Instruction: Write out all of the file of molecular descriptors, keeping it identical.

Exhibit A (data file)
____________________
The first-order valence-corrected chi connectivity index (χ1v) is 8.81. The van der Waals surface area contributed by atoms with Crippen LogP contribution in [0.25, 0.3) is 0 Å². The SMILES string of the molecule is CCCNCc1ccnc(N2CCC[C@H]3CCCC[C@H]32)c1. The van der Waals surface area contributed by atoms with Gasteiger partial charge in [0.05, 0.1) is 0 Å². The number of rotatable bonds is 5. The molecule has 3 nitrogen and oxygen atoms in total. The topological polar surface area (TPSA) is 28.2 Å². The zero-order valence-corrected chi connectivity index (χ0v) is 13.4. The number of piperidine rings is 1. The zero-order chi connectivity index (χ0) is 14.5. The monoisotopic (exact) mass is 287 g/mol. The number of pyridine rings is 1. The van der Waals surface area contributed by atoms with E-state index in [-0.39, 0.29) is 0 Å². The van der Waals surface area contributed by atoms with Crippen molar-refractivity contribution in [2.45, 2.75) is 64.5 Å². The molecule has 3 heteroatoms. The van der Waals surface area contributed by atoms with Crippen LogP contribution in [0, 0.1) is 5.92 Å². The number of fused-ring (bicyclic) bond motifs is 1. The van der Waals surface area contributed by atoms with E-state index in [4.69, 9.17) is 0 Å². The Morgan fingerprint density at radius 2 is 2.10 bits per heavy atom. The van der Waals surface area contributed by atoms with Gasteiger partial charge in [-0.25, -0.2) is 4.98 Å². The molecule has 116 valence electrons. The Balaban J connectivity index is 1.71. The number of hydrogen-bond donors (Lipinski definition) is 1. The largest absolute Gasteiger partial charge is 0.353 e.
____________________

The first-order valence-corrected chi connectivity index (χ1v) is 8.81. The van der Waals surface area contributed by atoms with Crippen LogP contribution in [0.25, 0.3) is 0 Å². The SMILES string of the molecule is CCCNCc1ccnc(N2CCC[C@H]3CCCC[C@H]32)c1. The van der Waals surface area contributed by atoms with Gasteiger partial charge in [0.05, 0.1) is 0 Å². The number of rotatable bonds is 5. The molecule has 3 nitrogen and oxygen atoms in total. The topological polar surface area (TPSA) is 28.2 Å². The zero-order valence-corrected chi connectivity index (χ0v) is 13.4. The number of piperidine rings is 1. The zero-order chi connectivity index (χ0) is 14.5. The monoisotopic (exact) mass is 287 g/mol. The number of pyridine rings is 1. The van der Waals surface area contributed by atoms with E-state index in [-0.39, 0.29) is 0 Å². The van der Waals surface area contributed by atoms with Crippen molar-refractivity contribution in [2.45, 2.75) is 64.5 Å². The molecule has 3 heteroatoms. The van der Waals surface area contributed by atoms with Crippen LogP contribution in [0, 0.1) is 5.92 Å². The number of fused-ring (bicyclic) bond motifs is 1. The van der Waals surface area contributed by atoms with E-state index in [4.69, 9.17) is 0 Å². The Morgan fingerprint density at radius 2 is 2.10 bits per heavy atom. The van der Waals surface area contributed by atoms with Gasteiger partial charge in [-0.25, -0.2) is 4.98 Å². The molecule has 116 valence electrons. The Balaban J connectivity index is 1.71. The number of hydrogen-bond donors (Lipinski definition) is 1. The largest absolute Gasteiger partial charge is 0.353 e.